Underground spaces in Israel aren’t limited to Hamas “terror tunnels” in the south — the country is blessed with thousands of caves. Hebrew University researchers announced they have discovered and mapped the deepest cave ever found here, adding to subterranean knowledge that may one day even help in the effort to predict earthquakes.
Located near the border with Lebanon, the 187-meter deep cave is “the most significant find in decades” for Hebrew University’s Cave Research Center, said Prof. Amos Frumkin, who heads the unit, after disclosing the discovery on Sunday.
Where there are many hills and mountains, as there are in Israel, there are also lots of caves. Israel is a spelunker’s paradise, with caves of all types — natural limestone caves, hand-carved caves — many of them thousands of years old — lava caves, and natural salt caves of a type found only in two places in the world, Israel and Iran.
While cave exploration can be fun, Frumkin’s Cave Research Center, affiliated with Hebrew University’s Department of Geography, is more interested in what caves have to say about why the world looks the way it does. Teams gather data on geomorphology and geothermics – providing vital information that could help researchers predict earthquakes – as well as information on hydrology, soil content and composition, and other data that could be useful to farmers, city planners, oil and gas explorers, and others. Many of the caves also contain archaeological treasures. Thousands of objects, from clay jugs to gold coins, have been discovered in caves.
Among the center’s important discoveries is the Ayalon Cave, a 100-meter-deep cave near Ramla in Israel’s center that runs almost 2.5 kilometers, making it the second largest limestone cave in Israel. The cave, covered by a thick layer of chalk, was impermeable to water. Until its discovery in 2006, the cave was completely sealed off, meaning that its ecosystem had been preserved for possibly millions of years. Eight until-then unknown animals – four seawater and freshwater crustaceans and four terrestrial species – were discovered in the cave, along with unique bacteria.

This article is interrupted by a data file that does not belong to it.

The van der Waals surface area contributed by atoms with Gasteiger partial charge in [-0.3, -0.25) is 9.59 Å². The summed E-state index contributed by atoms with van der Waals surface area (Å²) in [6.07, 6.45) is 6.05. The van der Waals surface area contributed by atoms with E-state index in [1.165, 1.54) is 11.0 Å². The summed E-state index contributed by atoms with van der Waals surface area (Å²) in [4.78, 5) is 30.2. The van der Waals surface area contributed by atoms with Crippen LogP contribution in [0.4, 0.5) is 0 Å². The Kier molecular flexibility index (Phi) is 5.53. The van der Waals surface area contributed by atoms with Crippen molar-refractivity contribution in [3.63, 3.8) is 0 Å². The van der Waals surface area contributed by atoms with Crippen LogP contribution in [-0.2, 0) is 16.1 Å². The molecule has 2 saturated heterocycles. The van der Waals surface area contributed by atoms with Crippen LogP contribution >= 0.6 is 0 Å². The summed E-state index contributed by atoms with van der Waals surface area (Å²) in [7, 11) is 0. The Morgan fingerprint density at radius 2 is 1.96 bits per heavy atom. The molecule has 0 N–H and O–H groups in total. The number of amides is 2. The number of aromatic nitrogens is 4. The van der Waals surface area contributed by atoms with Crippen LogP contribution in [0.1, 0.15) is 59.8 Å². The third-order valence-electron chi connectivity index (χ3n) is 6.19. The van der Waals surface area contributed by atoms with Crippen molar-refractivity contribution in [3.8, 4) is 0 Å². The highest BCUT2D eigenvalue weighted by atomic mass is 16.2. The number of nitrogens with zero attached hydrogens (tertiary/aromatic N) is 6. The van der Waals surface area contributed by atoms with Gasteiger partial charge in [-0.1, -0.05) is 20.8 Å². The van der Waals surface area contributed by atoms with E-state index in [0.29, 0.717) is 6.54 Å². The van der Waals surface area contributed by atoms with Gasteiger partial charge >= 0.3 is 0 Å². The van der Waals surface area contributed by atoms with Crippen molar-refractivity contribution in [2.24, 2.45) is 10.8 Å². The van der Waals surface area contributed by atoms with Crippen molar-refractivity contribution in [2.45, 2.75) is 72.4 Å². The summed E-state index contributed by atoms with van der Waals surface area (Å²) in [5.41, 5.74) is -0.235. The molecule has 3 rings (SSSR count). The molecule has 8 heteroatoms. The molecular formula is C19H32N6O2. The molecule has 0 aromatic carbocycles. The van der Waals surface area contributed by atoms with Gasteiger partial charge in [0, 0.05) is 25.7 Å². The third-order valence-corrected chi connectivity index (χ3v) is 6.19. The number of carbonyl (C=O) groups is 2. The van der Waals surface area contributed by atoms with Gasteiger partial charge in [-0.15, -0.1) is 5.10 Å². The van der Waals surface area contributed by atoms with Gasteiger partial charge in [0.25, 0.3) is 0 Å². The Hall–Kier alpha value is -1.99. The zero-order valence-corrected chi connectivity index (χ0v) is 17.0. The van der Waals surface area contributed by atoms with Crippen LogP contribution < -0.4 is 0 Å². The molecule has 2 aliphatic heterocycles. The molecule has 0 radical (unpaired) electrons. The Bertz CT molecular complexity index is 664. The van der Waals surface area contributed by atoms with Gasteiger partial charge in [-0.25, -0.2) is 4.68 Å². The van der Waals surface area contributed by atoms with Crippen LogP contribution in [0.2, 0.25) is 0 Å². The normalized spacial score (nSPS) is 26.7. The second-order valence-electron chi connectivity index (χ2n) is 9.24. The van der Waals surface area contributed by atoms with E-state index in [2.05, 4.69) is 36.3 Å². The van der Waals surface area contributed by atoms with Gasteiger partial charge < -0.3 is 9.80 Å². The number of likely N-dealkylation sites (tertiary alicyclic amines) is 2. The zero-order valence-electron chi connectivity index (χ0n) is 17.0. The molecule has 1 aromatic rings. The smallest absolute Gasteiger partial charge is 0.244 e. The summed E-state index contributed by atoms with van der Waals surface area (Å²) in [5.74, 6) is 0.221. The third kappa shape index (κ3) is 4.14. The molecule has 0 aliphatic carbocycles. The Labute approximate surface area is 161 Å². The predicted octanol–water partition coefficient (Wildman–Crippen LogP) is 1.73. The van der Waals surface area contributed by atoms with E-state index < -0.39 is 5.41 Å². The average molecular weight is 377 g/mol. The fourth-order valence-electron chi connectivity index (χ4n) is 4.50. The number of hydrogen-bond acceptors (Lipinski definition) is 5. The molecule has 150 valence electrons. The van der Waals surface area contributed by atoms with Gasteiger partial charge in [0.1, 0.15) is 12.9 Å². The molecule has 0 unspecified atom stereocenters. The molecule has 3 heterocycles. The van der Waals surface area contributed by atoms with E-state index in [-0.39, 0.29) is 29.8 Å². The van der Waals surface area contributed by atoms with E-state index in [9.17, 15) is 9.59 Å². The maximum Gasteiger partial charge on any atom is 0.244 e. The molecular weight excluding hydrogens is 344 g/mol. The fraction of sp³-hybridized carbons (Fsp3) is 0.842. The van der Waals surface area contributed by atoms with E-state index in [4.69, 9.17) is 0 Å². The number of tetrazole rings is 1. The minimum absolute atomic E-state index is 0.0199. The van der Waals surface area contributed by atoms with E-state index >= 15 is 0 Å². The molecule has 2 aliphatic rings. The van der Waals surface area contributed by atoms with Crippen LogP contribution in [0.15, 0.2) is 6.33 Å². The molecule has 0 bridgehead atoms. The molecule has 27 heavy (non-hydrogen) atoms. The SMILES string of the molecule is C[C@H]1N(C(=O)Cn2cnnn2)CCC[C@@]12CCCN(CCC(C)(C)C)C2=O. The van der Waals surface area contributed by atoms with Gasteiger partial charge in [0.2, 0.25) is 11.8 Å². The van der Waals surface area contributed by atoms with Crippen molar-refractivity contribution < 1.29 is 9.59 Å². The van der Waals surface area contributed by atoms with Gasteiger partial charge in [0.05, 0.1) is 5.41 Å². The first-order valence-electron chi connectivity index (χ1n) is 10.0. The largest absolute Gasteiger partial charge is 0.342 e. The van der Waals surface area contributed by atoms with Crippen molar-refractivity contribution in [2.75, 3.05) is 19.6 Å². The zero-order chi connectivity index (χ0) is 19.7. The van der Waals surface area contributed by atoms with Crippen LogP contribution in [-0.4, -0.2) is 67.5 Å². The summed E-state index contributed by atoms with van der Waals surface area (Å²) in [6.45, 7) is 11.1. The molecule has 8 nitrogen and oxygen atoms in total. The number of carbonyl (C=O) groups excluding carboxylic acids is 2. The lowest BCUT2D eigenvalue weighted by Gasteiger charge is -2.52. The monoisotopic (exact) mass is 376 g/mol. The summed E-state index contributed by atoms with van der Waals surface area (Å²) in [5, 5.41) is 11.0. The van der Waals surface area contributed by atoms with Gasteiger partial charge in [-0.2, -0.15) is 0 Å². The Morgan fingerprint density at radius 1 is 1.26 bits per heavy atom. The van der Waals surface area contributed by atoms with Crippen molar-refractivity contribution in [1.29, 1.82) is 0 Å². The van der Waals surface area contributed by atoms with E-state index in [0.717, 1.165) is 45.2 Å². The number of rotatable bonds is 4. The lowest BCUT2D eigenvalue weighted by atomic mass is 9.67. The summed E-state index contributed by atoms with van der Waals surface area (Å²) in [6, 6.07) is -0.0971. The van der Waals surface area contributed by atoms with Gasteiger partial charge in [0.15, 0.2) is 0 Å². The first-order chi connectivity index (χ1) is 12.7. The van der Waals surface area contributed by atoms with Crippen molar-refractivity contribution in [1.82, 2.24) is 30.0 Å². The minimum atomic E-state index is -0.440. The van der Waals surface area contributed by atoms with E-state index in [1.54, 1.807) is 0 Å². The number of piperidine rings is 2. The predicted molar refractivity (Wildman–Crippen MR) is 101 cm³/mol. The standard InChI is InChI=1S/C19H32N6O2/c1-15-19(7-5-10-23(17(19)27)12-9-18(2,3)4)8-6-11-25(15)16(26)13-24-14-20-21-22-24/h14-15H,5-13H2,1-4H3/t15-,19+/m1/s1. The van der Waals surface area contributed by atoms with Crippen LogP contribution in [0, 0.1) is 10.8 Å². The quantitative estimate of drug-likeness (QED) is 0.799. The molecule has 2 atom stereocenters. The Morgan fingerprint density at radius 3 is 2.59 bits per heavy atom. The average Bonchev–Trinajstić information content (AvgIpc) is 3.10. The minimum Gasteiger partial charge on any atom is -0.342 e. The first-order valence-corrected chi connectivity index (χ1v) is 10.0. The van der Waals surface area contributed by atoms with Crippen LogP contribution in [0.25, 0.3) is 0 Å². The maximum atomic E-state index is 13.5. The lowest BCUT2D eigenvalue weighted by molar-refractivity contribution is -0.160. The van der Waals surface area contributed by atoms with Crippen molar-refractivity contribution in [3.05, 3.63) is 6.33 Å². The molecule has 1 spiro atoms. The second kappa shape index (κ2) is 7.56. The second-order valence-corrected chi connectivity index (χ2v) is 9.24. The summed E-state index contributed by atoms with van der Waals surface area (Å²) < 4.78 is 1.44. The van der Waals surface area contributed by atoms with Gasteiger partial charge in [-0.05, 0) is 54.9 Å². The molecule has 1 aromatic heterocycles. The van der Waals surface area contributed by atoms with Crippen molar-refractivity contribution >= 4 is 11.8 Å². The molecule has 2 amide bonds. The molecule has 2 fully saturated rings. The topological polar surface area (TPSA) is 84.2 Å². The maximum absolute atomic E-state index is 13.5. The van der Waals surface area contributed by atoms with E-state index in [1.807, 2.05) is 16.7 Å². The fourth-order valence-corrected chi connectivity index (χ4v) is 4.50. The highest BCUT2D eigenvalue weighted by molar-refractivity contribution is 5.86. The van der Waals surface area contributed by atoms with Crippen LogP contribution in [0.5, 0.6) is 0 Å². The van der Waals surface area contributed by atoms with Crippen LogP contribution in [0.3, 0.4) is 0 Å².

It’s not clear yet if the findings in the newly discovered cave will be as dramatic as those in the Ayalon Cave, but Prof. Frumkin did call it “an interesting surprise. Discoveries like this give us an idea of the depth of the natural underground system that provides our groundwater, and allows us to better understand what’s happening even further down. We have made serious progress in the study of caves and we look forward to further interesting discoveries soon,” he said.
The newfound cave was first reported by a resident of Moshav Shtula in the Upper Galilee near the Lebanese border, He passed the information on to Shalev Avni, a volunteer with the Cave Research Center. An initial examination of the cave required one of the team’s volunteers to rappel to a depth of 100 meters below ground.
There are probably many more such “surprises” yet to be discovered, Frumkin said. Just across the border in Lebanon, a cave that reaches a depth of 600 meters has been discovered. It’s likely that caves of this depth and more are contained within the borders of Israel, but have not been discovered yet, Frumkin noted.